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Causes of peroneal tendonitis

  • The peroneal muscle found at the back of the lower leg has a tendon which is found behind the lateral malleolus on the outside of the ankle. Overuse causes the peroneal tendon to rub on the bone and become inflamed.
  • Runners who are running along slopes can cause excessive aversion or rolling out of the foot that is prone to develop peroneal tendonitis.
  • Tight calf muscle increases the tension in the peroneal tendon and causing it to rub more
  • A hurried training program and wearing improper shoes for long durations can cause peroneal tendonitis.
  • Lack of proper warm up exercises, tightness of the muscle, incorrect running techniques, overexerting sessions of training and ankle joint
Peroneal tendonitis

There is pain and swelling on the outer part of the ankle below the bony part and the outer foot.

Symptoms of peroneal tendonitis

  • There is pain and swelling on the outer part of the ankle below the bony part and the outer foot.
  • The pain becomes worse with activities such as walking or running on uneven surface and minimized after taking a rest.
  • The pain caused by peroneal tendonitis is gradual and progressive. It worsens when performing activities for a long period of time and can be felt at the back and the lateral sides of the ankles when exerting finger or thumb pressure.
  • There is difficulty in twisting the foot inwards caused by the pain as it stretches the peroneal muscle and the tendon.

Treatment

  • Rest and avoid any activities which can worsen the condition, but swimming helps in stretching the muscles without putting excess strain on the muscles.
  • Apply an ice pack on the affected area. You can use an ice bag that is wrapped in a towel and place it over the outer side of the ankle area at least 10 minutes for 2-3 times a day for a few days.
  • Take prescribed anti-inflammatory medications in order to minimize pain and inflammation.
  • Keep the foot elevated above the level of the heart during sleep or when resting.
  • Wear proper shoes which are suited for the activities being engaged in.
  • Regular stretching of peroneal calf muscle is important. If they are tight and rigid, it produces more friction between the tendon and the bone which delays the healing of the affected area.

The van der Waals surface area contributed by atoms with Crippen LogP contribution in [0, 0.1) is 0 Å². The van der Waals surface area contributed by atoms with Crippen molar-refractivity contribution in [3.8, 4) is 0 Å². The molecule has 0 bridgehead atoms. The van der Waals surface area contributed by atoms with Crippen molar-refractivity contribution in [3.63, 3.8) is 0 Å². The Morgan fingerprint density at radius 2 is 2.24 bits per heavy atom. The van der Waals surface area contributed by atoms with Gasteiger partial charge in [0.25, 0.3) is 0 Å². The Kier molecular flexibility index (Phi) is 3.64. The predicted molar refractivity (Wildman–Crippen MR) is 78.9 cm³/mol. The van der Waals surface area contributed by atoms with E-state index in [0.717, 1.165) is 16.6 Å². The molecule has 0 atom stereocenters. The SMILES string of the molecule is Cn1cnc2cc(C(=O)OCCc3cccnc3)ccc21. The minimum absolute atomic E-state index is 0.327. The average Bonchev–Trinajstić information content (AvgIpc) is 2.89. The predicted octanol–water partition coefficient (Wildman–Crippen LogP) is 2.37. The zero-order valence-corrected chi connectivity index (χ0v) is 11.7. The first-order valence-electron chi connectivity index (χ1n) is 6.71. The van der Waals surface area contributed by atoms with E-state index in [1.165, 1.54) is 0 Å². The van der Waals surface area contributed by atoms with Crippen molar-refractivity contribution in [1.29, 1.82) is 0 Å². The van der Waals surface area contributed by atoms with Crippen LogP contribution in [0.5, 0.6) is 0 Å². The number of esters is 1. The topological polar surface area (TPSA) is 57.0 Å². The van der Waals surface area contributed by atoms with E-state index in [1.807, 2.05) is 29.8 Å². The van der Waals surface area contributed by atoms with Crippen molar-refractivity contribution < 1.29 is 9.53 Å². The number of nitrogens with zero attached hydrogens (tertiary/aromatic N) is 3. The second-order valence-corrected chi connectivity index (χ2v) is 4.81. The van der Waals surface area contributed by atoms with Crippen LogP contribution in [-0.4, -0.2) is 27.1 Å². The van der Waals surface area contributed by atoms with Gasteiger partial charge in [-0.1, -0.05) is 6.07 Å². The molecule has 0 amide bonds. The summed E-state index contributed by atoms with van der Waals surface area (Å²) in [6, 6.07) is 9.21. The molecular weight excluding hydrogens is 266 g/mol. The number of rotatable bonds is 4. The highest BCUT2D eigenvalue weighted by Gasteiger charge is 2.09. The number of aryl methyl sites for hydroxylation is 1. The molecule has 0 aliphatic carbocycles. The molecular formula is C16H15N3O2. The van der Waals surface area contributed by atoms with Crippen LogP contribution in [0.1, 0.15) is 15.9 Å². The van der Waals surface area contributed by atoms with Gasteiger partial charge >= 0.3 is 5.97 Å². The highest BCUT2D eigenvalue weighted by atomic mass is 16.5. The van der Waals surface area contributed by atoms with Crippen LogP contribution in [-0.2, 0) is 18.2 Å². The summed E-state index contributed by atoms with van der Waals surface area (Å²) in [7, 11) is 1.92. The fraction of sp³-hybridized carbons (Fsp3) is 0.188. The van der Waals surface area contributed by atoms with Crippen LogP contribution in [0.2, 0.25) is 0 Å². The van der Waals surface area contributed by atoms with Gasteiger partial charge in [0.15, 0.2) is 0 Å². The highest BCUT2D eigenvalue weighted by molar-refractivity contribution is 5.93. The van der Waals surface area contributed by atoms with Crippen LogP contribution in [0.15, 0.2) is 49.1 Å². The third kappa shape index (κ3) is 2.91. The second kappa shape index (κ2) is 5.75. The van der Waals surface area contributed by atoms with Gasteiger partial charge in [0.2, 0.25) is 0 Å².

• Deep tissue massage and acupressure can be performed in order to help minimize the tension in the peroneal tendon and the peroneal calf muscles are relaxed.
  • Once the pain and swelling is reduced, he/she can return to the normal activities gradually and slowly. A sudden increase in the level of activity can cause interruption of the healing process.

Treatment of shoulder tendonitis

April 10th, 2015 | Posted by corinne grace in Muscle Injuries - (Comments Off on Treatment of shoulder tendonitis)

Tendonitis is a condition that happens when one of the tendons that connect the muscles to the bones that function in supporting them becomes inflamed. Remember that the shoulder is susceptible to this condition. If an individual is suspected with this condition, a doctor should be consulted.

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The shoulder joint is a complex joint that is supported by muscles and tendons to keep it steady. An outside trauma, daily stretch and strain makes the shoulder susceptible to many problems. People who are at the age of 40 are more susceptible to this condition which tends to weaken as the person gets older.

Causes of shoulder tendonitis

  • A sudden and sharp movement, injuries during accidents or sports
  • The normal wear and tear due to aging and some underlying conditions such as diabetes and rheumatoid arthritis.
Shoulder tendonitis

A dull aching pain can be felt in the shoulder that becomes worse during activity.

Symptoms of shoulder tendonitis

  • A dull aching pain can be felt in the shoulder that becomes worse during activity.
  • There is tenderness and mild swelling
  • Pain and stiffness when lifting the arms and the shoulder becomes painful when the arm is lowered after lifting
  • Pain when lifting the arm overhead
  • Burning pain can be felt from the front of the shoulder to the sides.
  • There is weakness of the shoulder because of the pain
  • There is difficulty in moving the arm behind the back while buttoning
  • Not capable of playing sports that requires throwing

Treatment and home remedies

  • Rest the shoulder; avoid doing strenuous activities in order to help heal the damaged tendon.